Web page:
A circular polarizer is designed to do one thing: remove or control reflections from reflective surfaces. At the right angles, reflections can be reduced or completely removed from surfaces such as water, glass, paint, snow, leaves, sky, buildings, windows, woodwork, pavement… even oily skin! When light hits those surfaces they create glare that increases highlights, reduces color and detail.

Because it is reducing glare, one of the favorite affects of a Circular Polarizer is to darken blue skies when you are shooting landscapes 90 degrees from the sun. The difference is astounding!

While my husband raves about his Amazon Basics Circular Polarizing Filters, I opted for a pricer brand, B+W Circular Polarizing Filters. Both products have served us well.

Comfort Neck Strap vs. Spyder Holster

Cameras, especially DSLRs, come with a very basic canvas neck strap that isn’t comfortable for long term use. For a small upgrade, consider a gel/padded neck strap, something that will be soft and cushioned against your neck.

If you are looking to blog a little budget, I LOVE the Spider Holster. They sell many options, but I stuck with the single camera Spider Holster kit. And their Spider Camera Hand Strap is fantastic too – it makes me feel that my grip is super secure and even acts as a back-up if I let my camera go.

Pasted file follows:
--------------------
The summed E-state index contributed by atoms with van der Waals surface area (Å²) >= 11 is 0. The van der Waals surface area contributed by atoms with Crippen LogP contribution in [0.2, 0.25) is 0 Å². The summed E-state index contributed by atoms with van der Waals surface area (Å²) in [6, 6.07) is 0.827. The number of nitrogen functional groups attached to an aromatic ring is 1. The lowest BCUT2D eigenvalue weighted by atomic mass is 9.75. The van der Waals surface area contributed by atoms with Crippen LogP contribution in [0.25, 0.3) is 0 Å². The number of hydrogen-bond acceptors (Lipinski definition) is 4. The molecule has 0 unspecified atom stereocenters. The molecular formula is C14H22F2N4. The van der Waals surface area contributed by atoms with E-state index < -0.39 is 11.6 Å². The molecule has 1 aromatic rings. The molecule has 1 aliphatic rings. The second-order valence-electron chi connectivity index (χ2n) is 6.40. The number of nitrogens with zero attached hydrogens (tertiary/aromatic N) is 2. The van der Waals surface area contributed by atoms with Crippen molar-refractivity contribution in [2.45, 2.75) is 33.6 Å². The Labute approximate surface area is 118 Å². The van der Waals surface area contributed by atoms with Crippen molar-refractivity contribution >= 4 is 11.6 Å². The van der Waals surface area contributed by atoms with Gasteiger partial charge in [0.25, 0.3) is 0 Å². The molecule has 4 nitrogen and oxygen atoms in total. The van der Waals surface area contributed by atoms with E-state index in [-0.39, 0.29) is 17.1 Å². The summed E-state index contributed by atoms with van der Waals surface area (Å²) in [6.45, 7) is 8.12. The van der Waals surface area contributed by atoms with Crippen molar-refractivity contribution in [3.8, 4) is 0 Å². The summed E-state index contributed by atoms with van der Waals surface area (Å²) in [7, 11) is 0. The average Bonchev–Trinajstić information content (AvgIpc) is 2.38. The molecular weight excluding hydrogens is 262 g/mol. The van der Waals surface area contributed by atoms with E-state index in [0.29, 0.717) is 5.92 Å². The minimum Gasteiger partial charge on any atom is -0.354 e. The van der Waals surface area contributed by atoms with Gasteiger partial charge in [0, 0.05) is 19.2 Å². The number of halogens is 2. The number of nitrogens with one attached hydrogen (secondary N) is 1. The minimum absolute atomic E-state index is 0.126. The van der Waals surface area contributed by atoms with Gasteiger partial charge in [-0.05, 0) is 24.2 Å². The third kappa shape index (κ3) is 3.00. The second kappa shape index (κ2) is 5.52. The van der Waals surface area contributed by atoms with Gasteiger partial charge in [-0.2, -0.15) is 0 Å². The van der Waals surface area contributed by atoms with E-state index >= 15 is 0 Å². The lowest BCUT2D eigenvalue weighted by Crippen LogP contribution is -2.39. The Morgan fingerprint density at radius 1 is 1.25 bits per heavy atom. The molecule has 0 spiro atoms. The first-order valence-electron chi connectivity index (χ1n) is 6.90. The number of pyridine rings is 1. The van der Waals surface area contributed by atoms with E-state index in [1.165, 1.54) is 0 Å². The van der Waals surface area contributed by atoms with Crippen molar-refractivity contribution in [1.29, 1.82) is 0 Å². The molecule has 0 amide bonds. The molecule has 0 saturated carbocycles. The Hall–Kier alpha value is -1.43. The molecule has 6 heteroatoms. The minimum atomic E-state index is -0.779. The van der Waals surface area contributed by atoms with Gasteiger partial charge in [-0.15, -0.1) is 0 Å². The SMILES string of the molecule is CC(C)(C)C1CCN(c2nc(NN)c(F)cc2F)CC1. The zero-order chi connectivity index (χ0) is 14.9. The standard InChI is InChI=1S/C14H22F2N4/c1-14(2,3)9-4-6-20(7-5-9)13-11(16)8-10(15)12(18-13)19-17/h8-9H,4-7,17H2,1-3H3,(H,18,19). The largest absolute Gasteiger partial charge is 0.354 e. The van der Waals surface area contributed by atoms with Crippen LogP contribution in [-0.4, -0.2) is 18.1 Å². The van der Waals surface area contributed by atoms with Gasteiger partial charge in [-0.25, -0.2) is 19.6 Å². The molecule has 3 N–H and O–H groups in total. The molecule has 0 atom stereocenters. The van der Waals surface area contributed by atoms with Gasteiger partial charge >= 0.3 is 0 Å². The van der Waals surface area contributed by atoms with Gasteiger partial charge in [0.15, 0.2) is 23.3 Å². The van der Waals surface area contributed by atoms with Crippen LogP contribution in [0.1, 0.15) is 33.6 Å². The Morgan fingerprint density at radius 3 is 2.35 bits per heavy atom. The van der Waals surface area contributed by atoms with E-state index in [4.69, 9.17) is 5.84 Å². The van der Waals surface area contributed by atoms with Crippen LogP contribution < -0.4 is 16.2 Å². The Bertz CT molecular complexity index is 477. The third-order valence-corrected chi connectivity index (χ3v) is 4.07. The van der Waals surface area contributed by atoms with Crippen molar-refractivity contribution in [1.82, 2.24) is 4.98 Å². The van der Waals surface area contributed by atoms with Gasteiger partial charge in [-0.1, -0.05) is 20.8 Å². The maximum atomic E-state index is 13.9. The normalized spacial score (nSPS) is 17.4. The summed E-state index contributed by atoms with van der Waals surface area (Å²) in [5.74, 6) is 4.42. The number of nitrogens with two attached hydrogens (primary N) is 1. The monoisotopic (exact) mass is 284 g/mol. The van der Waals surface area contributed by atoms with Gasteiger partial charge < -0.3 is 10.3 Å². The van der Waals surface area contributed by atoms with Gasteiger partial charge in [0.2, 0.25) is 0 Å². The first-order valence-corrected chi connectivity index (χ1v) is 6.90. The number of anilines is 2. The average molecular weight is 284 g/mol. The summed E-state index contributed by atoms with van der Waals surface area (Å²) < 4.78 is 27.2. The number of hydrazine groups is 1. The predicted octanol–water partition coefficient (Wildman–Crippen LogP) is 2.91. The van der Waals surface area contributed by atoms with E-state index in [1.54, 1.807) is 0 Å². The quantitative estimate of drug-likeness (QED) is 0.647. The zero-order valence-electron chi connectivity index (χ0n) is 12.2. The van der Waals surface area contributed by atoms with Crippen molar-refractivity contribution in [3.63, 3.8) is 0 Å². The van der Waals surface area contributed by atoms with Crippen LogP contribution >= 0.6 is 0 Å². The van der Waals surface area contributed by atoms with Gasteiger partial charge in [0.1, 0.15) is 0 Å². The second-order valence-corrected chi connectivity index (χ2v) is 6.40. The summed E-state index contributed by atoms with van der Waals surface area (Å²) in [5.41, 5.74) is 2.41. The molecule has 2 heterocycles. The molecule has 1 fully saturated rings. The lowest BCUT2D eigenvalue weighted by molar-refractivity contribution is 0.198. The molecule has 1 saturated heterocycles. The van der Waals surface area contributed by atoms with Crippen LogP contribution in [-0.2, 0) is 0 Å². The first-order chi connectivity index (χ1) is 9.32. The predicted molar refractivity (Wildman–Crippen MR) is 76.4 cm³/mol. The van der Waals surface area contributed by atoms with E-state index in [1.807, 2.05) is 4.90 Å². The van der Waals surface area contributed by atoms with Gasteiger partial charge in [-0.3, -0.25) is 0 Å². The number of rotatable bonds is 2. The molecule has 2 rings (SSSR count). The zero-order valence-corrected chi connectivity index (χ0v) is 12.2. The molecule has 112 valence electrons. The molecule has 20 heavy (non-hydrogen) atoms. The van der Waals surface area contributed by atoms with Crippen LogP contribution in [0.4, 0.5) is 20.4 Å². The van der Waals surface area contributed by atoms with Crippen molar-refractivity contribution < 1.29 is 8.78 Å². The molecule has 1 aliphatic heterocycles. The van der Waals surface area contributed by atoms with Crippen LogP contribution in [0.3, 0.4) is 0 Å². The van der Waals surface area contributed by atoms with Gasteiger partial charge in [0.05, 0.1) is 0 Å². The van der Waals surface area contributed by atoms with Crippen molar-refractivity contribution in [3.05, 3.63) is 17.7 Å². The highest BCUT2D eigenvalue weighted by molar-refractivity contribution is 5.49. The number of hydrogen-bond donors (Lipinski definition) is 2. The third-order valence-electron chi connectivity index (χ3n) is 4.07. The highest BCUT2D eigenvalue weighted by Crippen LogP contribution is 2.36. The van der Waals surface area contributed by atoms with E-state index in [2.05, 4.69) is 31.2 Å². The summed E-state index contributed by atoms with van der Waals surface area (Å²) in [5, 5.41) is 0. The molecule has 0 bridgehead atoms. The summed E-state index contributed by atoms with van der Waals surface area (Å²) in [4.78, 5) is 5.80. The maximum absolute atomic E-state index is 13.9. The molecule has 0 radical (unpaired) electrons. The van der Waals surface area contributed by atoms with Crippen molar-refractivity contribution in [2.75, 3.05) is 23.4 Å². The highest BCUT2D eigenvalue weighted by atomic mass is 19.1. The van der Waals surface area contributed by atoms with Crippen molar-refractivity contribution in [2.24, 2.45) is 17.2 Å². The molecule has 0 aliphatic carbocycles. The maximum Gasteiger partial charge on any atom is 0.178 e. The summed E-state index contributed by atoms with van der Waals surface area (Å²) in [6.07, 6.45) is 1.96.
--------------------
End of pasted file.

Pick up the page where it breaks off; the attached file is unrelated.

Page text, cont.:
Air Blaster & LensPen Cleaning Kit

Keeping your lenses dust and smudge free is very important. NEVER EVER use just any fabric laying around. The wrong fabric can scratch your glass over time. Instead, I have two products to help you get the job done.

While most camera users will keep a lens cleaning cloth on hand, I prefer another method. First, use an air-blaster for contactless power to remove loose dust and debris. Then I use a LensPen Cleaning Kit to gently brush off stuck debris and to gently rub off any smudges or speckles.

Camera Bag

Your new gear may require a carrying case! This photo sling pack product is no longer available, but I loved the small pack for personal photo adventures where I only needed one or two lenses, and is easier to travel with than some of the larger camera bags.

My current professional bag is a Tenba, and totes my main camera with lens and two additional lenses, along with many small accessories.

WHERE TO SHOP

You can find most items you need on Amazon, but if you’d prefer to shop with reputable camera stores try www.bhphoto.com, www.adorama.com, and www.keh.com.

Additional Q&A

Should I purchase a camera with weather proofing?

My simple answer is NO. You should always keep your electronics, especially cameras, out of the rain, damp environments, dusty environments, and super cold or super hot temps. But if you find that you will be photographing in some tough conditions, weather sealing does block out some of the elements harmful to the electronics in your camera. I still wouldn’t risk such exposure though!

HAVE MORE QUESTIONS BEFORE MAKING YOUR CAMERA PURCHASE??

Please send me your Qs and I’ll try to give a great answer! Your insightful Qs will help me add value to this article for future camera shoppers.

Email your camera questions to kelly@kellyheckphotography.com

Hi Kelly, I want to buy a new camera… can you advise?